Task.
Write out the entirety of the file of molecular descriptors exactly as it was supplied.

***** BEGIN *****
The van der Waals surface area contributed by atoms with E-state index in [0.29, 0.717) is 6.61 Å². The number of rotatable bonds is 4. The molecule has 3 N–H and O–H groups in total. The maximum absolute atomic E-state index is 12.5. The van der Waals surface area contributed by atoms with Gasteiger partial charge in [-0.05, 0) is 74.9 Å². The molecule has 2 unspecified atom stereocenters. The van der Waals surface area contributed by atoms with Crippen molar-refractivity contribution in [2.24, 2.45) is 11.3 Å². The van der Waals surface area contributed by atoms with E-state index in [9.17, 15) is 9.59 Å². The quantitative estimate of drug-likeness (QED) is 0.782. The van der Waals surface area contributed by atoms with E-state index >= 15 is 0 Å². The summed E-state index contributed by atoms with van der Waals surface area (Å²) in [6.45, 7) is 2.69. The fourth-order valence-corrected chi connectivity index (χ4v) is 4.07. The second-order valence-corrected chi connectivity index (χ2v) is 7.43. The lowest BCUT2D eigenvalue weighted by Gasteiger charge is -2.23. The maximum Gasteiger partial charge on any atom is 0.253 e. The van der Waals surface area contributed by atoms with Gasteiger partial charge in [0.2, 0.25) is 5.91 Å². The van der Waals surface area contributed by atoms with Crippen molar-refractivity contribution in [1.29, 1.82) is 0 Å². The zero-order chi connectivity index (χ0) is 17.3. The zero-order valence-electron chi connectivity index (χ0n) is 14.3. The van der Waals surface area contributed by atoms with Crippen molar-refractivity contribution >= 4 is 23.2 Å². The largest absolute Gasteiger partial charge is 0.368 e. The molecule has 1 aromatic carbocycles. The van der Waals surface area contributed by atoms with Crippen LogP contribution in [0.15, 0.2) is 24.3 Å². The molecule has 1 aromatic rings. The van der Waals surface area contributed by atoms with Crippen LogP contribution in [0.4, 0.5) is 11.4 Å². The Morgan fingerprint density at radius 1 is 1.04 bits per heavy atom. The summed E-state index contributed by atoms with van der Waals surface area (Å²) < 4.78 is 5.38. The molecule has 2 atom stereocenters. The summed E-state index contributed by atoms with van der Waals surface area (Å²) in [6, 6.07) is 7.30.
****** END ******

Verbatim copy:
The van der Waals surface area contributed by atoms with E-state index in [0.29, 0.717) is 6.61 Å². The number of rotatable bonds is 4. The molecule has 3 N–H and O–H groups in total. The maximum absolute atomic E-state index is 12.5. The van der Waals surface area contributed by atoms with Gasteiger partial charge in [-0.05, 0) is 74.9 Å². The molecule has 2 unspecified atom stereocenters. The van der Waals surface area contributed by atoms with Crippen molar-refractivity contribution in [2.24, 2.45) is 11.3 Å². The van der Waals surface area contributed by atoms with E-state index in [9.17, 15) is 9.59 Å². The quantitative estimate of drug-likeness (QED) is 0.782. The van der Waals surface area contributed by atoms with E-state index >= 15 is 0 Å². The summed E-state index contributed by atoms with van der Waals surface area (Å²) in [6.45, 7) is 2.69. The fourth-order valence-corrected chi connectivity index (χ4v) is 4.07. The second-order valence-corrected chi connectivity index (χ2v) is 7.43. The lowest BCUT2D eigenvalue weighted by Gasteiger charge is -2.23. The maximum Gasteiger partial charge on any atom is 0.253 e. The van der Waals surface area contributed by atoms with Gasteiger partial charge in [0.2, 0.25) is 5.91 Å². The van der Waals surface area contributed by atoms with Crippen molar-refractivity contribution in [1.29, 1.82) is 0 Å². The zero-order chi connectivity index (χ0) is 17.3. The zero-order valence-electron chi connectivity index (χ0n) is 14.3. The van der Waals surface area contributed by atoms with Crippen molar-refractivity contribution >= 4 is 23.2 Å². The largest absolute Gasteiger partial charge is 0.368 e. The molecule has 1 aromatic carbocycles. The van der Waals surface area contributed by atoms with Crippen LogP contribution in [0.15, 0.2) is 24.3 Å². The molecule has 1 aromatic rings. The van der Waals surface area contributed by atoms with Crippen LogP contribution in [0.4, 0.5) is 11.4 Å². The Morgan fingerprint density at radius 1 is 1.04 bits per heavy atom. The summed E-state index contributed by atoms with van der Waals surface area (Å²) < 4.78 is 5.38. The molecule has 2 atom stereocenters. The summed E-state index contributed by atoms with van der Waals surface area (Å²) in [6, 6.07) is 7.30.